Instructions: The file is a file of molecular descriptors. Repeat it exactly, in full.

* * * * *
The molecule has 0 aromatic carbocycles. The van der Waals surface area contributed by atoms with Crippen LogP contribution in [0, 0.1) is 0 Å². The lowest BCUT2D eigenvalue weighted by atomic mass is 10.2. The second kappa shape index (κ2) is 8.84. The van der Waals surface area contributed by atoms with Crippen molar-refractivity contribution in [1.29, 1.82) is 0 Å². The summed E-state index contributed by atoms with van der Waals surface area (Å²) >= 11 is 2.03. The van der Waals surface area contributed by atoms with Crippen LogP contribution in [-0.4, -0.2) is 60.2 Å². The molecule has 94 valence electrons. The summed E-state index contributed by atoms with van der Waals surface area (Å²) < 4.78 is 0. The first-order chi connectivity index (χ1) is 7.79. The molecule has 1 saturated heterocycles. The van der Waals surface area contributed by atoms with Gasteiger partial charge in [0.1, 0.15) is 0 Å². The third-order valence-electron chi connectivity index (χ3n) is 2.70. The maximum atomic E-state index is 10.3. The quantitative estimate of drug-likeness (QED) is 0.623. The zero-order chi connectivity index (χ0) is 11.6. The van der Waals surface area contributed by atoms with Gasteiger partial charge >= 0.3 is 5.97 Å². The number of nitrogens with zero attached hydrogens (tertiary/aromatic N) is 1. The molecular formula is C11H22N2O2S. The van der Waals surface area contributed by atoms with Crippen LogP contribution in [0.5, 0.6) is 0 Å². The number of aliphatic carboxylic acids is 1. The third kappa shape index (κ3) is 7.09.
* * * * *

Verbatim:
The molecule has 0 aromatic carbocycles. The van der Waals surface area contributed by atoms with Crippen LogP contribution in [0, 0.1) is 0 Å². The lowest BCUT2D eigenvalue weighted by atomic mass is 10.2. The second kappa shape index (κ2) is 8.84. The van der Waals surface area contributed by atoms with Crippen molar-refractivity contribution in [1.29, 1.82) is 0 Å². The summed E-state index contributed by atoms with van der Waals surface area (Å²) >= 11 is 2.03. The van der Waals surface area contributed by atoms with Crippen LogP contribution in [-0.4, -0.2) is 60.2 Å². The molecule has 94 valence electrons. The summed E-state index contributed by atoms with van der Waals surface area (Å²) < 4.78 is 0. The first-order chi connectivity index (χ1) is 7.79. The molecule has 1 saturated heterocycles. The van der Waals surface area contributed by atoms with Gasteiger partial charge in [0.1, 0.15) is 0 Å². The third-order valence-electron chi connectivity index (χ3n) is 2.70. The maximum atomic E-state index is 10.3. The quantitative estimate of drug-likeness (QED) is 0.623. The zero-order chi connectivity index (χ0) is 11.6. The van der Waals surface area contributed by atoms with Gasteiger partial charge >= 0.3 is 5.97 Å². The number of nitrogens with zero attached hydrogens (tertiary/aromatic N) is 1. The molecular formula is C11H22N2O2S. The van der Waals surface area contributed by atoms with Crippen LogP contribution in [0.5, 0.6) is 0 Å². The number of aliphatic carboxylic acids is 1. The third kappa shape index (κ3) is 7.09.